Transmission in Motion

Seminar Blogs

“Serendipitous Working: Discovery and Respect” – Justyna Jakubiec

March 31, 2021, was the day when something quite wonderful happened. Or, one should rather say, serendipitous. Serendipity is a notion that some students might have already had contact with; some students might have encountered this notion for the first time during the seminar session that took place on this day.

Serendipity, as originally defined by Horace Walpole, is the process when things are discovered “by accident and sagacity while in pursuit of something else” (Van Andel and Bourcier 2009, 27, cited in Darbellay et al. 2014, 5). Doing so, however, is never an easy and straightforward thing to do: one needs to firstly spot possible connections, accept them as promising, and then try to utilize them in the thinking process. To create something truly creative and to move certain discussion paths in new directions, requires opening one’s mind “to the methods of the other disciplines,” rather than simply bringing these methods together without further reflection (Darbellay et al. 2014, 3). That being said, to be able to work successfully within an interdisciplinary field, is to be able to embrace and respect the subtleties and particularities of specific disciplines one may not be based in.

Throughout the seminar session on March 31, those participating were given a chance to experience this subtlety of serendipity. The SILT group (Subjects in Interdisciplinary Learning and Teaching) has shared with the participants a result of its work: an exhibition entitled “Designing for Serendipity.” The online exhibition has been built into a four-room digital space, allowing its ‘visitors’ to walk around using their computers’ cursors and discover what these four rooms hide within themselves. Interestingly, the whole experience of visiting this exhibition has turned out to be, indeed, a perfect example of a work based on serendipity. Visiting this online museum functions in a completely different way from visiting an on-site museum: one cannot see what lies in front, cannot freely turn one’s head to see the walls in one glance. In this case, doing so requires close collaboration with one’s computer and trust in the digital technology – trust that it will guide her through space in which visibility is highly limited. The majority of the seminar participants have encountered this online exhibition for the first time when the class was taking place: that means that they did not have any previous experience in how to navigate themselves within the online space of the exhibition.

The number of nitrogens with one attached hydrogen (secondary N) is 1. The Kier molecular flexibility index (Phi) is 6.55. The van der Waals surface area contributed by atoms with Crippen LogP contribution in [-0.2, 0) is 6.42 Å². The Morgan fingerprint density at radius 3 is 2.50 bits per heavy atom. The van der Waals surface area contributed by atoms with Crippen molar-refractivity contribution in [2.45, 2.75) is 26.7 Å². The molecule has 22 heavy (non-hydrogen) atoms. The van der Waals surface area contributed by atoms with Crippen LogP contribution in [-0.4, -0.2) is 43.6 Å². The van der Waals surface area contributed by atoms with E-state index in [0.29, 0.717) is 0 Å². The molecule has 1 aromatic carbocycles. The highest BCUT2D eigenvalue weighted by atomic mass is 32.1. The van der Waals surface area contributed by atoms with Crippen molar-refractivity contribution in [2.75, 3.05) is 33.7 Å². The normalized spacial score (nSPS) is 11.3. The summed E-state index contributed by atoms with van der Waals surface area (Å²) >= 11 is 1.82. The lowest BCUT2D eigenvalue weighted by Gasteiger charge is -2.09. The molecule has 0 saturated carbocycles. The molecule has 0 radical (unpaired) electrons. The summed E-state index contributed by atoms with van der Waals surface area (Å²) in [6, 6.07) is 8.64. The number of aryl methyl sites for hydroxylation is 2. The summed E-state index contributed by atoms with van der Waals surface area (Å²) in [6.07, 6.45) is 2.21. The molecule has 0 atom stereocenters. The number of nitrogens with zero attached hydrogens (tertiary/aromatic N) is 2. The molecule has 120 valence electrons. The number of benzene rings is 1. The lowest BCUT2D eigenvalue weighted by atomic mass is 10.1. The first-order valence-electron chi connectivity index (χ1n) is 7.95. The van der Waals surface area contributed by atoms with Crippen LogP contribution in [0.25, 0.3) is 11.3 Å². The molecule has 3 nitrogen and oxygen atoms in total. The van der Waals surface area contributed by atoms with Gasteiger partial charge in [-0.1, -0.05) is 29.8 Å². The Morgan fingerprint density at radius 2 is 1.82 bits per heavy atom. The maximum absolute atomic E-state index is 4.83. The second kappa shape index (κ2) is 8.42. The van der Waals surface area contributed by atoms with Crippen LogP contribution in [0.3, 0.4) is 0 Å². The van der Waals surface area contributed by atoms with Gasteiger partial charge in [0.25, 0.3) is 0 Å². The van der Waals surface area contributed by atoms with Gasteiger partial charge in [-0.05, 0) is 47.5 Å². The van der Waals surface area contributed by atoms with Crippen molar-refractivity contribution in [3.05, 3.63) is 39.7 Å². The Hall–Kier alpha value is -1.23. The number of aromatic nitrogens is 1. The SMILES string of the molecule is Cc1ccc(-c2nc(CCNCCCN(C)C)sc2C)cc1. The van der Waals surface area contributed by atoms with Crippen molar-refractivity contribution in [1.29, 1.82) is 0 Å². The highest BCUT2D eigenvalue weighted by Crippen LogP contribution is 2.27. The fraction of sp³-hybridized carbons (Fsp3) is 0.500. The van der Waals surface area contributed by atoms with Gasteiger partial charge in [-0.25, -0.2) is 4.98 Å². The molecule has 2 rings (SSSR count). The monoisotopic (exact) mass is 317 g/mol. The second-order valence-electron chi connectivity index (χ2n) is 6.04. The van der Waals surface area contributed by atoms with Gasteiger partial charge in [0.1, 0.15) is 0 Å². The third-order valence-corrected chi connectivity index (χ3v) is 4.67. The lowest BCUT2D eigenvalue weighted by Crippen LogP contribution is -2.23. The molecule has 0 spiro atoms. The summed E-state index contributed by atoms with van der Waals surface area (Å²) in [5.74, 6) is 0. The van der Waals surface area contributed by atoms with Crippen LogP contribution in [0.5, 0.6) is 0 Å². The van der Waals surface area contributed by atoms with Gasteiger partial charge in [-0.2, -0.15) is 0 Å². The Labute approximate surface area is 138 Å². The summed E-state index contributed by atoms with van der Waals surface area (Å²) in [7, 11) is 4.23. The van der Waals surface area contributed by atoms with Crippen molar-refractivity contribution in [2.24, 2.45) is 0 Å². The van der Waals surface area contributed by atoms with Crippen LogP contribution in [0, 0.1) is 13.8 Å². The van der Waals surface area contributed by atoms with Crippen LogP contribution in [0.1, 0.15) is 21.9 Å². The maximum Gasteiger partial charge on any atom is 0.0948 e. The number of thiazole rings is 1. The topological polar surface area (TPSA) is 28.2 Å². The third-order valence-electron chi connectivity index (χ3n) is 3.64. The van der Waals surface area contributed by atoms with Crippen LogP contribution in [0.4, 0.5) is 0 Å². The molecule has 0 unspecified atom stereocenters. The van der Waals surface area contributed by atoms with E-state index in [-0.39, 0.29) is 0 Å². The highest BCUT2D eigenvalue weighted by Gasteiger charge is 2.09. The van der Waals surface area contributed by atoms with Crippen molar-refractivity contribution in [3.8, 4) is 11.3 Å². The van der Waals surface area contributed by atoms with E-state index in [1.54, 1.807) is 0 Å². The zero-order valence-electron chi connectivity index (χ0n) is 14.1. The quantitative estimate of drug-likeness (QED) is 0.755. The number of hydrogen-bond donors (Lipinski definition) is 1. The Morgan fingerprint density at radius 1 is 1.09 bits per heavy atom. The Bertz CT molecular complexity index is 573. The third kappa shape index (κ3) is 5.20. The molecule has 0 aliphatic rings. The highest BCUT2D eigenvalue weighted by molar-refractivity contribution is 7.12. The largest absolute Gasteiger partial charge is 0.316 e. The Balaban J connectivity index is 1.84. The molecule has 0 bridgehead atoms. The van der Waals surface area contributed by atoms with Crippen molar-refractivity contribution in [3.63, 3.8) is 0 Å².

It seems that the understanding of the notion of serendipity is twofold. Firstly, it allows for discovering new notions, thoughts and aspects through an explorative work. Secondly, it asks not only for the openness towards these new ideas; it especially asks for wise and respectful collaboration with the new topics and fields one is working with. When it comes to the SILT online exhibition, that means understanding what the online technology offers and allows for. All that in order to, precisely, leave the online exhibition with ideas that have emerged as a result of serendipitous discoveries.


  • Van Andel, Pek, and Danièle Bourcier. 2009. “De la sérendipité. Dans la science, la technique, l’art et le droit. Leçon de l’inattendu.” L’ACT MEM, Libres Sciences. Cited in Darbellay, Frédéric. Zoe Moody, Ayuko Sedooka, and Gabriela Steffen. 2014. “Interdisciplinary Research Boosted by Serendipity.” Creativity Research Journal, Vol. 26, No. 1: 1-10.
  • Darbellay, Frédéric. Zoe Moody, Ayuko Sedooka, and Gabriela Steffen. 2014. “Interdisciplinary Research Boosted by Serendipity.” Creativity Research Journal, Vol. 26, No. 1: 1-10.

*Image credits: StockSnap, Free Image on Pixabay – Laptop, Apple, Macbook, Computer, Pixabay Photograph, February 2, 2017, (accessed April 14, 2021).